(CNSNews.com) - Speaking at the Catholic Health Association Conference in Washington, D.C., on Tuesday, President Barack Obama recalled that his first job in Chicago was with the Catholic Church and that in this job he saw that “every human being, made in the image of God, deserves to live in dignity.”
The president also said that "all children...ought to have the opportunity to achieve their God-given potential."
Obama’s speech largely focused on his signature piece of legislation, the Affordable Care Act--AKA Obmacare.
Obmacare provides taxpayer subsidies to health insurance plans that cover surgical abortions. Through a “preventive services” regulation the administration issued under the ACA, it also mandates that most health insurance plans must cover contraceptives, sterilizations, and abortion-inducing drugs and IUDs.
The Catholic Church teaches that artificial contraception, sterilization and the deliberate taking of innocent life, including through pharmaceutical and surgical abortions, are morally wrong. By forcing Catholics to purchase or provide health insurance plans that cover these things, the administration is forcing Catholics, and other Americans who share Catholic views on these matters, to act against their faith and their consciences.
The Obamacare mandate that insurance plans must cover abortion-inducing drugs and IUDs has become the focus of 105 lawsuits brought by 333 plaintiffs, according to the Becket Fund for Religious Liberty. These plaintiffs include many Catholic dioceses and archdioceses, universities and schools, and family-owned businesses.
“My first job in Chicago--when I moved after college to work as a community organizer--my first job was funded by the Campaign for Human Development, an anti-poverty initiative of the Catholic Church,” said Obama in his talk to the Catholic Hospital Association. “And my first office was at Holy Rosary Church on the South Side of Chicago, across from Palmer Park.”
It was in the context of this work, Obama explained, that he saw “that every human being, made in the image of God, deserves to live in dignity.”
“There were times where I felt like quitting, where I wondered if the path I’d chosen was too hard,” said Obama.
“But despite these challenges, I saw how kindness and compassion and faith can change the arc of people’s lives,” he said. “And I saw the power of faith--a shared belief that every human being, made in the image of God, deserves to live in dignity; that all children, no matter who they are or where they come from or how much money they were born into, ought to have the opportunity to achieve their God-given potential; that we are all called, in the words of His Holiness Pope Francis, ‘to satisfy the demands of justice, fairness, and respect for every human being.’”
Obama later became a state senator in Illinois. In that capacity, he repeatedly opposed legislation that would have defined any baby born alive in the state--even a baby who survived an abortion--as a “human being,” “child,” “person,” “individual.”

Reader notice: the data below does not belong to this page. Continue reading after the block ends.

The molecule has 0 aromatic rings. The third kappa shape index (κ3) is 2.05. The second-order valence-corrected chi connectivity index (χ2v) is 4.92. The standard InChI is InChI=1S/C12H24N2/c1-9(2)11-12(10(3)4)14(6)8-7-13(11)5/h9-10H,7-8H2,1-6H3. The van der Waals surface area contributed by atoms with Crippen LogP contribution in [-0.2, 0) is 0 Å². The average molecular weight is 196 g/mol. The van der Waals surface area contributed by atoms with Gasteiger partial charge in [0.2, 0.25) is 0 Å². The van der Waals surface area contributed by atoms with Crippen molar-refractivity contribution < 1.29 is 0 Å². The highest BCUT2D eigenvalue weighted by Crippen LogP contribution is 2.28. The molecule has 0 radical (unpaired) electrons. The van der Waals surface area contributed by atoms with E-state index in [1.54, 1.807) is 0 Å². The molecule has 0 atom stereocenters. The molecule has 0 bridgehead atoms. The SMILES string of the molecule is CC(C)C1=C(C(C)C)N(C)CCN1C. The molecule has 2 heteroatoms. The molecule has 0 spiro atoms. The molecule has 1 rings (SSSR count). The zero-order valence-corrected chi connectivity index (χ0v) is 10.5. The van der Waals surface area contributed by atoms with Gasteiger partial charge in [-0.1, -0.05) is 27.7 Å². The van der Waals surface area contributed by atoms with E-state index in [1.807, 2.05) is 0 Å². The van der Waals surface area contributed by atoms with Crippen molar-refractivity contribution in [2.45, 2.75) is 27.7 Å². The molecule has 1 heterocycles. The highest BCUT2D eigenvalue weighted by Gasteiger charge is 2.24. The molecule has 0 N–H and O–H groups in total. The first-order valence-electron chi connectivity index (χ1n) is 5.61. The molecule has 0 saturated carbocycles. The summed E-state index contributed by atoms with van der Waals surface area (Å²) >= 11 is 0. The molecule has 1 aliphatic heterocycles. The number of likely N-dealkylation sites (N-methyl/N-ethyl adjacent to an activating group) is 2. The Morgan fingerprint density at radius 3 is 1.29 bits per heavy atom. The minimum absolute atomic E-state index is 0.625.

In a March 30, 2001 speech on the Illinois senate floor, Obama explained that he opposed this bill because he did not want “the fetus, or child” who survived an abortion to be deemed a “person” and, thus, gain protection under the Equal Protection Clause of the Constitution.
“[T]he testimony during the committee indicated that one of the key concerns was, is that there was a method of abortion, an induced abortion, where the, the fetus, or child—as some might describe it, is still temporarily alive outside the womb,” Obama said in his floor speech.
“Number one, whenever we define a previable fetus as a person that is protect by the Equal Protection Clause or the other elements of the Constitution, what we’re really saying is, in fact, that they are persons that are entitled to the kinds of protections that would be provided to a—child, a nine-month old—child that was delivered to term,” Obama said.
“That determination then, essentially, if it was accepted by a court, would forbid abortions to take place. I mean, it—it would essentially bar abortions, because the Equal Protection Clause does not allow someone to kill a child, and if this is a child, then this would be an anti-abortion statute.”
When the Obama administration first published its “preventive services” mandate under Obamacare—which required health insurance plans to cover contraceptives, sterilizations and abortion-inducing drugs and devices, Catholic Bishop David Zubik of Pittsburgh was unapologetic in his characterization of it.
“The Obama administration has just told the Catholics of the United States, ‘To Hell with you!’” Bishop Zubik said in a column. “There is no other way to put it.”
Archbishop Timothy Broglio, head of the Roman Catholic Archdiocese for the Military Services, was equally pointed in a letter he wrote to be read at all Sunday masses for U.S. military personnel around the world.
“It is imperative that I call to your attention to an alarming and serious matter that negatively impacts the Church in the United States directly, and that strikes at the fundamental right to religious liberty for all citizens of any faith,” wrote Archbishop Broglio.
“It is a blow to a freedom that you have fought to defend and for which you have seen your buddies fall in battle,” said the archbishop.